Since the stapling means is movable in the direction orthogonal to the recording paper conveying direction, a stapling position can be selected in the direction orthogonal to the recording paper conveying direction, and only one stapling means is required, which can be moved by a general moving mechanism, resulting in lowered production cost of a stapling means. Furthermore, since supplement only to one driving-side stapling unit suffices, the ease of manipulation is increased in comparison with the case where plural driving-side stapling units are provided.

Further, the invention is characterized in that:

the stapling apparatus further comprises driving means for moving the stapling unit on one side of the bending side and the driving side of the stapling means,

the stapling unit on the other side of the driving side and the bending side of the stapling means is provided in each of plural stapling positions preset in the direction orthogonal to the recording paper conveying direction, and

when a predetermined number of recording papers are held by the holding means, the control means drives the driving means to move the staple unit on the one side to one stapling position selected from the plurality of preset stapling positions, and then activates the stapling unit on the one side and the stapling unit on the other side, provided at the selected stapling position.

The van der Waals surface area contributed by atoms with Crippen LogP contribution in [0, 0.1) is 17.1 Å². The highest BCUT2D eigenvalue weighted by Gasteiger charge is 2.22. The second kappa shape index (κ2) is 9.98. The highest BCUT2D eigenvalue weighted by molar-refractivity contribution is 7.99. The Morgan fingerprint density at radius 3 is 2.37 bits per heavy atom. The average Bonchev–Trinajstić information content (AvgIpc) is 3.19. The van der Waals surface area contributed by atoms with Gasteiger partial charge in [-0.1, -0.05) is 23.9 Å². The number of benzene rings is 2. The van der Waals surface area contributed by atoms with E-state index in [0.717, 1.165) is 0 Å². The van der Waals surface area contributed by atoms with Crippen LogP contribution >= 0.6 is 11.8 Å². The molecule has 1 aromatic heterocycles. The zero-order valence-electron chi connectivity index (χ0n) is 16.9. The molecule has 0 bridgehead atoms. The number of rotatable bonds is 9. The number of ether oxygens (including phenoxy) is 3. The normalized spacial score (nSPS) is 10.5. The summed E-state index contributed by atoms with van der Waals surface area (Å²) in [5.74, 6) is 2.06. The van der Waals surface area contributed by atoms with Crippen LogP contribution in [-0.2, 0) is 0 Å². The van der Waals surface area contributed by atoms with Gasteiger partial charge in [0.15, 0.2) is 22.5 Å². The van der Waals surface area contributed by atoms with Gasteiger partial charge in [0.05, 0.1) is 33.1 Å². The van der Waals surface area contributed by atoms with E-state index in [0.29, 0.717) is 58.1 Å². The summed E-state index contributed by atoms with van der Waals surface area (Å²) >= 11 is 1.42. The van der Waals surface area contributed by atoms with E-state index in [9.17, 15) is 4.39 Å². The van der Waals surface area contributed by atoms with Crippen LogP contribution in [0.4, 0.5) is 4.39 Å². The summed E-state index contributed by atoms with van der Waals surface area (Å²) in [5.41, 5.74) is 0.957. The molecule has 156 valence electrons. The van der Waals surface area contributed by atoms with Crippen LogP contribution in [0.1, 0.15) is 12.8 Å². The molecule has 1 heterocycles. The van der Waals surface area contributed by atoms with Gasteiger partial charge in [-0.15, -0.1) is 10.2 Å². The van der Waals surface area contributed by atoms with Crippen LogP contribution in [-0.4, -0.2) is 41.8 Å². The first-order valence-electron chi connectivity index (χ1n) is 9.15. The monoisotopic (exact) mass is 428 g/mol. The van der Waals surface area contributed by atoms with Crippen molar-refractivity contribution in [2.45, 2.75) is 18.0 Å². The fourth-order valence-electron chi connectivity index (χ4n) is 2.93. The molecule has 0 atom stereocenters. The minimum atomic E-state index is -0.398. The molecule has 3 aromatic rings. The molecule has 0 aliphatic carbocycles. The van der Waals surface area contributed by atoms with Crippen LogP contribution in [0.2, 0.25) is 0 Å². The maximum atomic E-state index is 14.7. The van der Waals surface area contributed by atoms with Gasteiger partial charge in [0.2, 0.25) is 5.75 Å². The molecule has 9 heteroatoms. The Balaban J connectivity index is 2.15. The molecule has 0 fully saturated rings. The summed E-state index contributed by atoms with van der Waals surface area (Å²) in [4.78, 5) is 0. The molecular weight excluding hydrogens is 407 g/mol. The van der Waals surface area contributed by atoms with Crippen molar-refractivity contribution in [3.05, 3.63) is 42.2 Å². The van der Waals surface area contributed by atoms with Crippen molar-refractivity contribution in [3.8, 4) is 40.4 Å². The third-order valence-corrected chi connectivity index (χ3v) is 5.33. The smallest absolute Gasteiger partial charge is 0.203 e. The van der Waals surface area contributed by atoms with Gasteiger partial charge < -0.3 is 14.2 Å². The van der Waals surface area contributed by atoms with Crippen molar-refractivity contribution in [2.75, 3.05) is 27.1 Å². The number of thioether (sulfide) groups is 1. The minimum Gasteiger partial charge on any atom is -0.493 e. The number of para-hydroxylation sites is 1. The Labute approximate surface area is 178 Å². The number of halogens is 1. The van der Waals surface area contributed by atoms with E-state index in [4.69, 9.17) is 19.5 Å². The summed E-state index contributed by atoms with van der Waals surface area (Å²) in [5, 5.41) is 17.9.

According to the invention, the bending-side stapling unit is provided in each of the plural stapling positions, and the driving-side stapling unit is moved in the direction orthogonal to the recording paper conveying direction. Accordingly, a stapling position can be selected in the direction orthogonal to the recording paper conveying direction. Besides, refilling of staples is required only for the driving-side stapling unit, and therefore the controllability is increased.

On the contrary to the above, the driving-side stapling unit is provided in each of the plural stapling positions, respectively, and the bending-side stapling unit is moved in the direction orthogonal to the conveying direction. Therefore, a stapling position can be selected in the direction orthogonal to the conveying direction. Since the movable bending-side stapling unit is lighter in weight than the driving-side stapling unit, the force of inertia is lower, a lower driving force is enough, and the power consumption can be reduced in comparison with the case of moving the driving-side stapling unit.

The invention also provides a stapling apparatus for producing a stapled sheaf of recording papers by stapling plural recording papers, the stapling apparatus comprising:

holding means for stacking and holding recording papers fed to a stapled sheaf production area for producing a stapled sheaf of recording papers,

a pair of alignment means movable in the direction orthogonal to the recording paper conveying direction for aligning the recording paper by abutting against mutually opposite ends parallel to the recording paper conveying direction, respectively,